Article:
Because you write all points on the polar plane as
to graph a point on the polar plane, you should find theta first and then locate r on that line. This approach allows you to narrow the location of a point to somewhere on one of the lines representing the angle. From there, you can simply count out from the pole the radial distance. If you go the other way and start with r, you may find yourself in a pickle when the problems get more complicated.
Plotting polar coordinates example
For example, to plot point E atwhich has a positive value for both the radius and the angle — you simply move from the pole counterclockwise until you reach the appropriate angle (theta). You start there in the following list:

Locate the angle on the polar coordinate plane.
Refer to the figure to find the angle:

Determine where the radius intersects the angle.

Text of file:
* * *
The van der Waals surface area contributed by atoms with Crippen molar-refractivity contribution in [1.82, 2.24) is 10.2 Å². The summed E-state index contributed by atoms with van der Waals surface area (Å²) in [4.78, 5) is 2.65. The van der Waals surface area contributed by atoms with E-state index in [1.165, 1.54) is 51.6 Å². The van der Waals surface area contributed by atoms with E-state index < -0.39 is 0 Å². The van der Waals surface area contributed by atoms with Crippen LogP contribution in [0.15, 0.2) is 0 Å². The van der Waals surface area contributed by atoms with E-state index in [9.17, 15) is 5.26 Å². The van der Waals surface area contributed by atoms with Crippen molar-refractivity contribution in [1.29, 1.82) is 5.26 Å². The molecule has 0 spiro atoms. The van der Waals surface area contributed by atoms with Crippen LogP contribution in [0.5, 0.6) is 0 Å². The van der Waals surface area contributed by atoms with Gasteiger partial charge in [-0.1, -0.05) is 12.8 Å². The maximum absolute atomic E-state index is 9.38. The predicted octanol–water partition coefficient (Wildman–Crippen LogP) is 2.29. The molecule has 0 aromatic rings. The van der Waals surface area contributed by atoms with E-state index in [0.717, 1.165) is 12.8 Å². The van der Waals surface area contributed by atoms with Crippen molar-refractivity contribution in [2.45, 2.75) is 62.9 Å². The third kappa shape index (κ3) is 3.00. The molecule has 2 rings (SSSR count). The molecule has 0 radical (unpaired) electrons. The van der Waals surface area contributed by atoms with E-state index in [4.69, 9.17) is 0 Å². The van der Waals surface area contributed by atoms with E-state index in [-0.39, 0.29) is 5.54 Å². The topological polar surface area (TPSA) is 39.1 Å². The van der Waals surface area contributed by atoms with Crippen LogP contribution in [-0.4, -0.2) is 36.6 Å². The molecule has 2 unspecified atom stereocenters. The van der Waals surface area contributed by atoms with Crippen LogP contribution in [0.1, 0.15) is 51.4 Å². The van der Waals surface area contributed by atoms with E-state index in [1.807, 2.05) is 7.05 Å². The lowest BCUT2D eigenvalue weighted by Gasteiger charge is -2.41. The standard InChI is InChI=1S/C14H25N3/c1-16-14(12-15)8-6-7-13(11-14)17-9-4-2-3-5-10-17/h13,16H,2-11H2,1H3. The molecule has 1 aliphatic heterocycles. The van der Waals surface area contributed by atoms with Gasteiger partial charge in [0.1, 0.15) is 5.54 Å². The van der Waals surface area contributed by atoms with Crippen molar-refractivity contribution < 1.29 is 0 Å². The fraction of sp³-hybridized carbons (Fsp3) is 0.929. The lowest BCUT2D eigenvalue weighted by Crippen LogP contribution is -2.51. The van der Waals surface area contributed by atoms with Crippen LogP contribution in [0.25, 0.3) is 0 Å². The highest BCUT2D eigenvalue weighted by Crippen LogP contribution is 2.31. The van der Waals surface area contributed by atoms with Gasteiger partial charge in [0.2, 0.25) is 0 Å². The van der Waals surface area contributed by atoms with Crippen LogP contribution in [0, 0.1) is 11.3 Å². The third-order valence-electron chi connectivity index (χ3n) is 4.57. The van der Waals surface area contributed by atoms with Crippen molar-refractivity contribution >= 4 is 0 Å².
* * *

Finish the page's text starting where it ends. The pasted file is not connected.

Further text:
Because the radius is 2 (r = 2), you start at the pole and move out 2 spots in the direction of the angle.

Plot the given point.
At the intersection of the radius and the angle on the polar coordinate plane, plot a dot and call it a day! This figure shows point E on the plane.
Visualizing simple and complex polar coordinates
Because polar coordinates are based on angles, unlike Cartesian coordinates, polar coordinates have many different ordered pairs. Because infinitely many values of theta have the same angle in standard position, an infinite number of coordinate pairs describe the same point. Also, a positive and a negative coterminal angle can describe the same point for the same radius, and because the radius can be either positive or negative, you can express the point with polar coordinates in many ways.